In enacting the Sherman Act, Congress recognized that the "reasonableness of prices has no constancy." United States v. Socony-Vacuum Oil Co., 310 U.S. 150, 221, 60 S.Ct. 811, 843, 84 L.Ed. 1129 (1940). "The reasonable price fixed today may through economic and business changes become the unreasonable price of tomorrow," United States v. Trenton Potteries Co., 273 U.S. 392, 397, 47 S.Ct. 377, 379, 71 L.Ed. 700 (1927), and courts are poorly equipped to undertake the "heavy, continuous, and unguided burden" of determining reasonableness, III Areeda and Turner, Antitrust Law p 710, at 149 (1978); see Sullivan, Handbook of the Law of Antitrust 117-18 (1977). It is not surprising, therefore, that Congress did not ask the courts to determine "whether or not particular price-fixing schemes are wise or unwise, healthy or destructive." Socony-Vacuum Oil Co., supra, 310 U.S. at 221, 60 S.Ct. at 843. Instead, the Sherman Act makes every combination formed for the purpose of raising the price of a commodity illegal per se. Id. at 223, 60 S.Ct. at 844.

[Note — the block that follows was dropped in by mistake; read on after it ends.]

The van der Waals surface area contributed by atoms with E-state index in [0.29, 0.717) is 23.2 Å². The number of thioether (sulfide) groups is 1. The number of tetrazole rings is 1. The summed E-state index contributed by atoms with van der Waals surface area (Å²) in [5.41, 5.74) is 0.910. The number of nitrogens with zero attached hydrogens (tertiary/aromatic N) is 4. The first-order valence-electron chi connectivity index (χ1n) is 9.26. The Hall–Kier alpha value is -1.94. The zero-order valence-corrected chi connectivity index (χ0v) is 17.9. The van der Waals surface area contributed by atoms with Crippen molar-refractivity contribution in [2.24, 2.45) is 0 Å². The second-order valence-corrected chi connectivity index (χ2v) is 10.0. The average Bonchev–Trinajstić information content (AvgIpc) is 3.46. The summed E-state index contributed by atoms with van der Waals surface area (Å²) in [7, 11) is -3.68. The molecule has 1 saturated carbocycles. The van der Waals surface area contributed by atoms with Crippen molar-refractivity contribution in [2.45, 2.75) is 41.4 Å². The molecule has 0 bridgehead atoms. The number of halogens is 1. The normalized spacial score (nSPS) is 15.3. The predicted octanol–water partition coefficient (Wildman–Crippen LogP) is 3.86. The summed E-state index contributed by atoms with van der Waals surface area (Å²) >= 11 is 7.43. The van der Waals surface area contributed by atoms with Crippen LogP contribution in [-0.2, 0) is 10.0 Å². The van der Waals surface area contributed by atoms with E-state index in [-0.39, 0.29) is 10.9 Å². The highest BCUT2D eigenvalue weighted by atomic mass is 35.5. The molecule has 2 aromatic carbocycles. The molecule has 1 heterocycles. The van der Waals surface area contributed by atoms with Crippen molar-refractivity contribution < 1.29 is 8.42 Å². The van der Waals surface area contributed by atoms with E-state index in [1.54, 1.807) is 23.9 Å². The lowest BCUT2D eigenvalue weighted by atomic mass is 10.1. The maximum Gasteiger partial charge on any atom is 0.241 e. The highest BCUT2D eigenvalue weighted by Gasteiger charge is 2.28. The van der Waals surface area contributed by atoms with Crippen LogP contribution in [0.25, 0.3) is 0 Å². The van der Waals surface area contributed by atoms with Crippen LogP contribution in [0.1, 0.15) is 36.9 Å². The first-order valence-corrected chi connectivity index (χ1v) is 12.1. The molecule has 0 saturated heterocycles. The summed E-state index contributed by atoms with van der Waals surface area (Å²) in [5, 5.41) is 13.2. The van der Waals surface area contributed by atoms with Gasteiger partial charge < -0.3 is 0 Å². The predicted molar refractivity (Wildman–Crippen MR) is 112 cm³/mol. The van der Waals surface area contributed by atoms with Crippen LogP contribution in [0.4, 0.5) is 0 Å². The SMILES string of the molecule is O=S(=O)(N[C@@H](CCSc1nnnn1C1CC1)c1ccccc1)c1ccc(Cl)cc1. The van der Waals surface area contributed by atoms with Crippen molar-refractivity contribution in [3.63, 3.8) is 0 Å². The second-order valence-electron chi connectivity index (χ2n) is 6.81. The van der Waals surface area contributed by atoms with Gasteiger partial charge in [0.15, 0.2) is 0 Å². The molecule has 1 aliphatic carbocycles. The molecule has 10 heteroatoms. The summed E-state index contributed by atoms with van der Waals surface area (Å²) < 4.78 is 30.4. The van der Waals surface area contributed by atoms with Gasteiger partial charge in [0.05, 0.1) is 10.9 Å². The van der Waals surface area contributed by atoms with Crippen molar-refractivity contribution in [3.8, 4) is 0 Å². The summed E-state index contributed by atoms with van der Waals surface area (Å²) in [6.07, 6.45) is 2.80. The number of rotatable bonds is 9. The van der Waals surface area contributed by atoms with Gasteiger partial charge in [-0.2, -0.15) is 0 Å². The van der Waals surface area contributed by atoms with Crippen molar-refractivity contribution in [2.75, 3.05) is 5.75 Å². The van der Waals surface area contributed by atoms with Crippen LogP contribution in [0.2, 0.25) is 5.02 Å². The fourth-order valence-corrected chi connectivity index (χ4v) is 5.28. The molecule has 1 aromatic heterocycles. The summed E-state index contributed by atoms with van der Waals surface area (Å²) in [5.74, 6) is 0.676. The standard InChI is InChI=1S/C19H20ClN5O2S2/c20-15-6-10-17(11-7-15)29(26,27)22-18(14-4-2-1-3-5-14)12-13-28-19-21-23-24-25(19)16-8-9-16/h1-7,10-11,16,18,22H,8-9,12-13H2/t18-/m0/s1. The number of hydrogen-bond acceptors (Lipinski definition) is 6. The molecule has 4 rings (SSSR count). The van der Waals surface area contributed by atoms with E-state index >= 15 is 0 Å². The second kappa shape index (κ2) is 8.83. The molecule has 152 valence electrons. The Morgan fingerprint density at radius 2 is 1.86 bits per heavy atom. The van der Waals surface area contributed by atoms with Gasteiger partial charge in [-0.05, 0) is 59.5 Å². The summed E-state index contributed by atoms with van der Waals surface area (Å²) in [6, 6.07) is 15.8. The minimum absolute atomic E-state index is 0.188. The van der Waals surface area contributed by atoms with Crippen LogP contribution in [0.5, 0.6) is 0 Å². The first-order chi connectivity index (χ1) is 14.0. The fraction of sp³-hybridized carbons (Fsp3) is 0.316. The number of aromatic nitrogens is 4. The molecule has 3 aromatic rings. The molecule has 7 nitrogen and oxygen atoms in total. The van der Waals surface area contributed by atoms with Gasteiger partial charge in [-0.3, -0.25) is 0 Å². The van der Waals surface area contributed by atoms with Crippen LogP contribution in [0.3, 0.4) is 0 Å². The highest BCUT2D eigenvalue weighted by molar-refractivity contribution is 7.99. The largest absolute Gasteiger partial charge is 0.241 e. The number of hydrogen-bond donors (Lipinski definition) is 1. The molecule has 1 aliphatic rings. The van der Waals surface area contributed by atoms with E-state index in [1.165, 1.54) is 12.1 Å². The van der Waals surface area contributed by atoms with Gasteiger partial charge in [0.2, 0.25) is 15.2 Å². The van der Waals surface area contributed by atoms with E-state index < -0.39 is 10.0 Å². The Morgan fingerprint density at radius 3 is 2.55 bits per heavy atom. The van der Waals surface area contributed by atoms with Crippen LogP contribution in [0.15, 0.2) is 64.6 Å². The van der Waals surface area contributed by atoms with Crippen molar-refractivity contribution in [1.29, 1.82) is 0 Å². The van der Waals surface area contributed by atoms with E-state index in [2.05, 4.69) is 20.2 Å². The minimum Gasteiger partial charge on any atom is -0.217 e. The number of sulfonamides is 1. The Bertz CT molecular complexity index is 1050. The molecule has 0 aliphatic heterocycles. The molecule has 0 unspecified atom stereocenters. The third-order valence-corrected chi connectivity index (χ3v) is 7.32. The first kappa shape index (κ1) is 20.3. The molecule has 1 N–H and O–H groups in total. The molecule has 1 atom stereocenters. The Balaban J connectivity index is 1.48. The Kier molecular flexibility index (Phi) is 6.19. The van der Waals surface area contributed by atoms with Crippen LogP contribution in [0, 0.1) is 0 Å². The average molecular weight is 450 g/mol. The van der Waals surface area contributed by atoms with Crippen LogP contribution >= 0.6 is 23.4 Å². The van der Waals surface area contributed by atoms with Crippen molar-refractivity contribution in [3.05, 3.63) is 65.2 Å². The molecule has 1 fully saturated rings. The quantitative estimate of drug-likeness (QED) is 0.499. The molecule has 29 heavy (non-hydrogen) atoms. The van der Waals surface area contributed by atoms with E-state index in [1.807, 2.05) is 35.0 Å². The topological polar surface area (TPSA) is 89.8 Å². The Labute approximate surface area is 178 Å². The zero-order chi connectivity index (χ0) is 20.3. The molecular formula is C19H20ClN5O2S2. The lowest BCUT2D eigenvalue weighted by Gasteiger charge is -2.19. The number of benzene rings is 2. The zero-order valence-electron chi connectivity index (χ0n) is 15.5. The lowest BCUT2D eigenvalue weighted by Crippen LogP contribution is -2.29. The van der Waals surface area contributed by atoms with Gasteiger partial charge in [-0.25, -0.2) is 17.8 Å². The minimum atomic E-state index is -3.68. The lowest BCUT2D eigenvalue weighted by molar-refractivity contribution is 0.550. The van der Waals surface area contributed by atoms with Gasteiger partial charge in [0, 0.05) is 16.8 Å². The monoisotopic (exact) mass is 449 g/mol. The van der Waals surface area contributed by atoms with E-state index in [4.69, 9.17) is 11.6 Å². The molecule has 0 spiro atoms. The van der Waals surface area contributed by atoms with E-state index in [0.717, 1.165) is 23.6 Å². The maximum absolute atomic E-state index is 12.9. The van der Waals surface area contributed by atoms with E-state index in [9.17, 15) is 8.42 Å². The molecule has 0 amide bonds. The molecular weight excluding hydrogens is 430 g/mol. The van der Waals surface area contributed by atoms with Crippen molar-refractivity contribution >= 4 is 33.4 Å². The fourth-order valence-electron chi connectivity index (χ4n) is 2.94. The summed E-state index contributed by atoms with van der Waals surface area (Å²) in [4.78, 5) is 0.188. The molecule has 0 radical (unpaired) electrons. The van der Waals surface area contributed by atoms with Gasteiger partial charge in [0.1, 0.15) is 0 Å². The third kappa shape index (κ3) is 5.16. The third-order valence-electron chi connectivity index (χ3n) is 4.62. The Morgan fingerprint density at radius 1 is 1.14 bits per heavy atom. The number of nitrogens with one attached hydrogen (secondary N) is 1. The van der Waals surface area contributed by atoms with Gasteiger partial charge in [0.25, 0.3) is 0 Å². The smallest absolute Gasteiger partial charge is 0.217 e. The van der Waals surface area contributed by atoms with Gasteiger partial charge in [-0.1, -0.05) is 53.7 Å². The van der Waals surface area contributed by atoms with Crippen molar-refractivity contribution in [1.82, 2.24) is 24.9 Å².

The Capper-Volstead Act was enacted to provide an exception from this rule for agricultural cooperatives. Fairdale I, supra, 635 F.2d at 1039. Had Congress intended that the federal courts were to act as regulatory bodies in setting upper monetary limits for this exception, it easily could have said so. It did not. Although the Capper-Volstead Act has not relieved us of our duty to outlaw "competition-stifling practices", Maryland and Virginia Milk Producers Ass'n v. United States, 362 U.S. 458, 463, 80 S.Ct. 847, 851, 4 L.Ed.2d 880 (1960), we fail to see how an increase in prices by an agricultural cooperative stifles competition by other cooperatives or individual farmers. Appellant's contention that appellees' imposition of over-order premiums constitutes a "predatory practice" against the consumer misinterprets the meaning of that phrase as it is used in Fairdale I, supra, 635 F.2d at 1044, and United States v. Dairymen, Inc., 660 F.2d 192, 194 (6th Cir.1981). "Predatory practices", as discussed in those and similar cases, are not aimed at consumers, but at "an identifiable competitor or potential competitor or an identifiable group of them." Sullivan, supra, at 112. Although, in some instances, the charging of unremunerative prices may damage or destroy competition, Northeastern Tel. Co. v. American Tel. and Tel. Co., 651 F.2d 76, 86 (2d Cir.1981), cert. denied, 455 U.S. 943 (1982), excessively high pricing hardly is likely to accomplish the same result.